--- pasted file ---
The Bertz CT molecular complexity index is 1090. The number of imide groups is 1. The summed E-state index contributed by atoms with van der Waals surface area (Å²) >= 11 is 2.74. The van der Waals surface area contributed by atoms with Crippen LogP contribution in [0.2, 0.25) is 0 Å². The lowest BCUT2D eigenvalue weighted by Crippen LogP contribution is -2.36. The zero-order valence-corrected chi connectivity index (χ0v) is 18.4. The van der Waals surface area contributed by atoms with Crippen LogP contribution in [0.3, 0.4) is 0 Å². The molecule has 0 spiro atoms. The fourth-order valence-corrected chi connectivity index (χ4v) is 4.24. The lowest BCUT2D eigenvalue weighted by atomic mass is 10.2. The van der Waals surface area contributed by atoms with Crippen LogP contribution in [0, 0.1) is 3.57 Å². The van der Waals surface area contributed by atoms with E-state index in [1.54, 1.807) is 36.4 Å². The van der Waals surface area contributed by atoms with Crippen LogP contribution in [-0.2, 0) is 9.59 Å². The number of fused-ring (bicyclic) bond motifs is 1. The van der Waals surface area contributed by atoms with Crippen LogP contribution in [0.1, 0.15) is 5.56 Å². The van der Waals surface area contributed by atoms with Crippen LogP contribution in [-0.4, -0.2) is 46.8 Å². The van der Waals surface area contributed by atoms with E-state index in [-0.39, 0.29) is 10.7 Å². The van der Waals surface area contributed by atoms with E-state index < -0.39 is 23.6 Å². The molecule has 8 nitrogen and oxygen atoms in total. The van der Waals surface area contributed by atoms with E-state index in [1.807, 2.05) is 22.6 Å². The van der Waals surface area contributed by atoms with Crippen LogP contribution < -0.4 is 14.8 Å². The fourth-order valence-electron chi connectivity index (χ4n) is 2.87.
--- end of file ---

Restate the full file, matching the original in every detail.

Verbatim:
The Bertz CT molecular complexity index is 1090. The number of imide groups is 1. The summed E-state index contributed by atoms with van der Waals surface area (Å²) >= 11 is 2.74. The van der Waals surface area contributed by atoms with Crippen LogP contribution in [0.2, 0.25) is 0 Å². The lowest BCUT2D eigenvalue weighted by Crippen LogP contribution is -2.36. The zero-order valence-corrected chi connectivity index (χ0v) is 18.4. The van der Waals surface area contributed by atoms with Crippen LogP contribution in [0.3, 0.4) is 0 Å². The molecule has 0 spiro atoms. The fourth-order valence-corrected chi connectivity index (χ4v) is 4.24. The lowest BCUT2D eigenvalue weighted by atomic mass is 10.2. The van der Waals surface area contributed by atoms with Crippen LogP contribution in [0, 0.1) is 3.57 Å². The van der Waals surface area contributed by atoms with E-state index in [1.54, 1.807) is 36.4 Å². The van der Waals surface area contributed by atoms with Crippen LogP contribution in [-0.2, 0) is 9.59 Å². The number of fused-ring (bicyclic) bond motifs is 1. The van der Waals surface area contributed by atoms with Crippen LogP contribution in [0.1, 0.15) is 5.56 Å². The van der Waals surface area contributed by atoms with Crippen LogP contribution in [-0.4, -0.2) is 46.8 Å². The van der Waals surface area contributed by atoms with E-state index in [-0.39, 0.29) is 10.7 Å². The van der Waals surface area contributed by atoms with E-state index < -0.39 is 23.6 Å². The molecule has 8 nitrogen and oxygen atoms in total. The van der Waals surface area contributed by atoms with E-state index in [1.807, 2.05) is 22.6 Å². The van der Waals surface area contributed by atoms with Crippen LogP contribution < -0.4 is 14.8 Å². The fourth-order valence-electron chi connectivity index (χ4n) is 2.87.